Canada’s housing market is likely to achieve a soft landing but authorities may need to tighten mortgage rules further to contain vulnerabilities to a crash, the International Monetary Fund said on Wednesday.
Canada avoided the housing market crash that accompanied the financial crisis in the United States. But a post-recession housing boom, fuelled by record-low borrowing costs, has prompted some analysts to warn a bubble may be in the works.
Canada’s Conservative government has tightened eligibility for government-backed mortgage insurance several times, hoping to push more marginal buyers out of the market and cool the market.
The IMF saw signs of over valuation in single-family homes, especially associated with high-end buyers, but said tighter mortgage insurance rules, reduced affordability and the construction of multi-family units appeared to have contained price growth in other market segments.
“Further action may be needed if household balance sheet and housing market vulnerabilities resume rising,” it said.
“The balance of risks is modestly tilted to the downside for the Canadian economy,” the IMF said, pointing to the possibility of faster-than-expected tightening of global financial conditions and a further fall in oil prices.
“Deeper downside risks to growth involve a combination of external shocks that are amplified by high household balance sheet vulnerabilities and a sharper-than-expected correction in house prices.”
The IMF also said Canadian banks and other mortgage lenders should rely less on the federal government to cushion the risk of a downturn in the housing market.
Related Despite spiking house prices, ownership became slightly more affordable in the third quarter, says RBC CMHC to Canadian homebuilders: Beware of overbuilding in Toronto and Montreal Housing bubble begone. Turns out we just might need all those new condos and houses “Action to further limit exposure of taxpayers to the housing market and encourage appropriate risk retention by the private sector would be desirable,” the Washington-based lender said in a statement following a staff mission to Canada.
Canadian policy makers are counting on a pickup in exports and business investment to return the economy to full potential, after a recovery driven by consumer spending and government stimulus. The Bank of Canada said last month the risks to the financial system of high household debt are “edging higher,” even as it kept its benchmark interest rate at 1%.
Governor Stephen Poloz can afford to wait for “firmer signs to emerge of a more balanced and durable recovery with stronger business investment” before raising rates, the IMF said, noting falling crude prices should damp inflation.
The IMF forecasts the Canadian economy will grow 2.4% next year. Stronger growth in the U.S., which the fund projects will expand at a 3.1% pace in 2015, “should support above-potential growth and a broadening recovery” in Canada, it said.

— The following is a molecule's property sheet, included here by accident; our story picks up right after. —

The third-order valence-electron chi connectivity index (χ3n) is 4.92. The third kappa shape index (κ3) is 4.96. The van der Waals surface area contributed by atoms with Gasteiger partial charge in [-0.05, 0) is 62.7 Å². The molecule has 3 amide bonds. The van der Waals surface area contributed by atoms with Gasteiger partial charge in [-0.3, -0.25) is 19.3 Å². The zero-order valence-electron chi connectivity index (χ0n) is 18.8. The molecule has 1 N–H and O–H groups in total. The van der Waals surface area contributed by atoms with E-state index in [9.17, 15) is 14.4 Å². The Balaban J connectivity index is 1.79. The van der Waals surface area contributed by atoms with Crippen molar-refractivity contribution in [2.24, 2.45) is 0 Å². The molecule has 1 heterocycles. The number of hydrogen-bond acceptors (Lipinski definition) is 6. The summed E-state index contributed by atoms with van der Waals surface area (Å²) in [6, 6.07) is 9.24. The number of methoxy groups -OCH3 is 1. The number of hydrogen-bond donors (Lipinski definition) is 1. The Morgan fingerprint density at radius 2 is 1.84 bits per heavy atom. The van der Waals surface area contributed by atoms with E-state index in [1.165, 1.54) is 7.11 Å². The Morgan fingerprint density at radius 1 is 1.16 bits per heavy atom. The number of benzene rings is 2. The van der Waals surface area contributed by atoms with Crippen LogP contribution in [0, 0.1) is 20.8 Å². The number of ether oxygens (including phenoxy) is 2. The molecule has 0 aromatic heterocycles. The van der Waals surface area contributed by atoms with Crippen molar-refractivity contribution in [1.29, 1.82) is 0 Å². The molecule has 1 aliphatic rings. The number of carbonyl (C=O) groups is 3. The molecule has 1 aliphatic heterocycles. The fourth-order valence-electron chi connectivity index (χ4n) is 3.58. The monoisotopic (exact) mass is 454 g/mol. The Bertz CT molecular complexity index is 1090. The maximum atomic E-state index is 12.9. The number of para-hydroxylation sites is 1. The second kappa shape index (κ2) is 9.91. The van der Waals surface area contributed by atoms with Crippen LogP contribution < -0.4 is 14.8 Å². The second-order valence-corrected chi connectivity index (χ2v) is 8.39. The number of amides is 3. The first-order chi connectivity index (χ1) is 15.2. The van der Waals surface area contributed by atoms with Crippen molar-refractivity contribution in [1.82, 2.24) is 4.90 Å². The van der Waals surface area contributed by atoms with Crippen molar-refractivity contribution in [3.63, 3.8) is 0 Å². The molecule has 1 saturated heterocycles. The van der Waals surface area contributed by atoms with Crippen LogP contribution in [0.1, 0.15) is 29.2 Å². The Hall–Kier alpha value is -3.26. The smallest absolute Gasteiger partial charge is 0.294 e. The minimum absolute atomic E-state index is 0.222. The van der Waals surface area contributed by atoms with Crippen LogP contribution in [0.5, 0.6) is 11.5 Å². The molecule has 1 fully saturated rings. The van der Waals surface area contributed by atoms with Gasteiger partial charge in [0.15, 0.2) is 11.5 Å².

Still, the risks to the world’s 11th biggest economy are “modestly tilted to the downside,” the IMF said. Faster-than- expected tightening of global credit and a further drop in crude prices are the key threats to the nation’s outlook, according to the fund.
Canadian policy makers have taken steps to cool the housing market and reduce the exposure of taxpayers, even as they have maintained the country isn’t facing a bubble.
Canadian existing home sales rose last month, approaching the highest level in four years, amid gains in Vancouver and Toronto, the Canadian Real Estate Association said this month.
Canada Mortgage & Housing Corp., the nation’s housing agency, said in June it would would stop offering mortgage insurance for multiple-unit condominium construction.
CMHC insurance is fully backed by the federal government. By law, Canadian mortgages that have less than a 20% downpayment must be insured. The government also guarantees 90% of mortgage insurance offered by private-sector insurers.
CMHC also backs pools of mortgages that financial institutions repackage as securities sold to investors.
Chief Executive Officer Evan Siddall said in a speech in September the agency is “evaluating a range of ideas on future improvements to our housing finance system, including risk sharing with lenders to further confront moral hazard.”
The IMF said in its report today that CMHC and private- sector mortgage insurers should consider reducing the amount of bulk mortgage insurance they offer. Financial institutions purchase so-called portfolio insurance to cover pools of mortgages they plan to securitize. CMHC started rationing portfolio insurance in 2012.
The IMF also said policy makers should consider tighter standards such as lower amortization limits on uninsured mortgages, which are growing about 10% a year.
With files from Bloomberg and Reuters